More widely, the issue of self-determination to nations and nationalities is also covered in the manifesto document in question. Of course, the document says that Medrek strictly believes in the rights of nations and nationalities to self-determination but with an interesting twist: less of secession. Tilahun goes as far as stating that the FDRE Constitution is one of the few nations that has managed to incorporate secession to rights of self-determination. He argues that this was not necessary to incorporate in the first place and proposes changes should it ascend to power after this election. For the constitutional expert, this is an ongoing international debate: whether the right to self-determination is full without secession. And that both sides puts forward a strong argument in this regard.

In connection to that, the manifesto also puts forward a unique proposal that is alternative working language in Ethiopia besides Amharic. The party argues that the question of an alternative working language is a matter of necessity for the kind of federalist state that Ethiopia is trying to become. For Abera, Oromiffa automatically can qualify to be another working language in Ethiopia not to mention the viability of Somali, Tigrigna and Sidama languages. Merera, on his part, insists that should his party take power, one of the changes that it seeks to implement is introducing a handful of working languages in country. “I know this proposal carries a heavy financial burden for a country like Ethiopia,” Merera says, however, he is of the view that nothing is more than the political cost that befalls the nations if this is not implemented. Abera as well seems to share the concern of Medrek’s leadership in the area of working language.

Nevertheless, the party presented a manifesto document which is customarily divided in to political, economy and social issues and Medrek’s general take of the current conditions in Ethiopia. In terms of the form, the document was organized in a way that is clear and readable. Right at the beginning of the document, the manifesto start-off with one of the strongest claims that it could ever make about Ethiopian politics: the claim that the political space in Ethiopia has been completely closed. Usually, many in the opposition camp blamed the ruling party for narrowing down the political space. Medrek rather feels that there is no space anymore for political parties and voices of decency to be heard in Ethiopia. Tilahun explains that over the years, narrowing down political space in Ethiopia has actually worsened and to a point of complete closure. “We are here participating in election not because there is suitable condition for election but that we don’t have any other choice,’ Tilahun says. Medrek’s only option for political struggle is a peaceful one, he continued to explain. This in part lends his argument to criticism. According to pundits, the very fact that parties like Medrek are operating in Ethiopia is a counter argument to complete closure of the political space.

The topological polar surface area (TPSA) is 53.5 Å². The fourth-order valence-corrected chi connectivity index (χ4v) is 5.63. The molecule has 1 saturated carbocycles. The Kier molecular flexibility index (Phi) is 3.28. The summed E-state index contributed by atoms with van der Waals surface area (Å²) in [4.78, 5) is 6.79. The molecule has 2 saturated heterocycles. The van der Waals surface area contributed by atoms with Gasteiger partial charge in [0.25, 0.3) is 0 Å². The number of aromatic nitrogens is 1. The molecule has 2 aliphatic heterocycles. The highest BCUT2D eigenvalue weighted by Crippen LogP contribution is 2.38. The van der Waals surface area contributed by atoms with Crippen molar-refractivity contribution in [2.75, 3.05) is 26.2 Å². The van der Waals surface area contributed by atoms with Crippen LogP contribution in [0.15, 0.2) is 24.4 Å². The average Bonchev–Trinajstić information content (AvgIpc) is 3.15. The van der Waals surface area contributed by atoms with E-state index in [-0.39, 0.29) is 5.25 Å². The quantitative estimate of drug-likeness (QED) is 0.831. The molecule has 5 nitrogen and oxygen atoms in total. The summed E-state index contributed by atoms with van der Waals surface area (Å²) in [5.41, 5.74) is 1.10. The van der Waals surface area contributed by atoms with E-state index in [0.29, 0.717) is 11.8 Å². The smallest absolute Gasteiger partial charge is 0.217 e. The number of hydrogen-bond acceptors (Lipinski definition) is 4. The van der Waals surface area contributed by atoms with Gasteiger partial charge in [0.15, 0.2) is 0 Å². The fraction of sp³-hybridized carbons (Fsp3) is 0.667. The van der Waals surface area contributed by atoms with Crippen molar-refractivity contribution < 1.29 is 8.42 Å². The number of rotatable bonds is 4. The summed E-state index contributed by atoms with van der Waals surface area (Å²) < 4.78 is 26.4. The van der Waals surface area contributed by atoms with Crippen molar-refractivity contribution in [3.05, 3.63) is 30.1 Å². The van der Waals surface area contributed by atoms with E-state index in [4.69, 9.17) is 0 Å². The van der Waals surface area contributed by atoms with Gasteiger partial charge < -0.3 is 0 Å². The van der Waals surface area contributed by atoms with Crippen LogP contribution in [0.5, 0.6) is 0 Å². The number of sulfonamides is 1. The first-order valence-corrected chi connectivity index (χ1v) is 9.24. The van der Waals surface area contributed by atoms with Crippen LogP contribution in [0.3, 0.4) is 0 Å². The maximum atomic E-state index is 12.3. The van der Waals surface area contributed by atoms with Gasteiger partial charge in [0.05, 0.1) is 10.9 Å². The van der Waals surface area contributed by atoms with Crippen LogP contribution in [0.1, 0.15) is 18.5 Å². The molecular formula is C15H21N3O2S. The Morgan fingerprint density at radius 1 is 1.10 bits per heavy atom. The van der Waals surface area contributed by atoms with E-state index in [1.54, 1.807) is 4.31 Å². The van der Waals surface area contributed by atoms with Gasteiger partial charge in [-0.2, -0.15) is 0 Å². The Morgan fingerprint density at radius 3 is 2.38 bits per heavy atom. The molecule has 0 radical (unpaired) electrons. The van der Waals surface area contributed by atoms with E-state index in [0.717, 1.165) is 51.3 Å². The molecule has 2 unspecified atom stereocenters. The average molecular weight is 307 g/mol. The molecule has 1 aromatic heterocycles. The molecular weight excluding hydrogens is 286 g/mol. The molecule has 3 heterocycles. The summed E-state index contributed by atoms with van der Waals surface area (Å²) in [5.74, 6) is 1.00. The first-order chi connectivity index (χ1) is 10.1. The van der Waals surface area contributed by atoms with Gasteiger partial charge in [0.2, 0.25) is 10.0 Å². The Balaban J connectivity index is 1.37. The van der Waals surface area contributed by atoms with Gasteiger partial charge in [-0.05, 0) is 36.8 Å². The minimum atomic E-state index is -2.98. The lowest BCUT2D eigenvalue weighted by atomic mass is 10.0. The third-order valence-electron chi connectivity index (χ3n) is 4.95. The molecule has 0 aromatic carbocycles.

Another major issue that the party covered in the manifesto was the need for negotiations with the ruling party to which the later did not agree. According to Medrek, the ruling party needs to sit down to negotiate on issues of election governed, usage of the media and rule of law. According Tilahun these are indeed what the legal framework of the nation protects and guarantees as a right. However, the ruling party practically curtails these rights, he argued. “That is why we are demanding negotiations on these matters,” he told The Reporter.

The manifesto really fall short of making any prudent proposal when it comes to the economic part of the country. To start with, the document looked quite relaxed to make what seems to be an outrageous claim that Ethiopia is currently run under a command economy system. From an economic stand point, this claim was not corroborated by any factual argument or testimony. Still worse is how the manifesto has managed to concentrate on the distractive role of party-affiliated companies on the economy. Even the claim that the so called party-affiliated (that of the ruling party’s) companies are playing distortionary role was not supported with any research or fact finding of any kind which makes it a claim at best. Furthermore, the document’s insinuation of the impact that these rogue companies seems to have on the Ethiopian economy looks to be a crude overestimation.

However, the manifesto do make an appropriate mention of the problem of inflation, poverty, mass migration and unemployment. Here as well, the document would divulge to proposing any alternate policy instruments to correct any of the above; better yet the document would not show how these problem have come to be in the Ethiopian economy in the first place.

On other side, even when the document do make prudent economic analysis and proposes a solution, it fails to show the voting public as how different the policy proposed by Medrek is from the rest of the opposition camp and of course from the incumbent. Over in the entire text of the manifesto, Medrek did not choose to employee any quantitative analysis of the existing issues or use quantitative methods to propose policies. The economic text just lacks numbers and research outcomes. At times, it makes claims like downplaying two-digit economic growth without reference to a particular study or institution to corroborate the claims. Merera is confident that even the international organizations who have come up with reports supporting double-digit growth in Ethiopia have been tricked by government institutions from whom they are collecting the data hence drawing flawed conclusions.

Note: This article was published in The Reporter, on March 21, 2015. It can be found at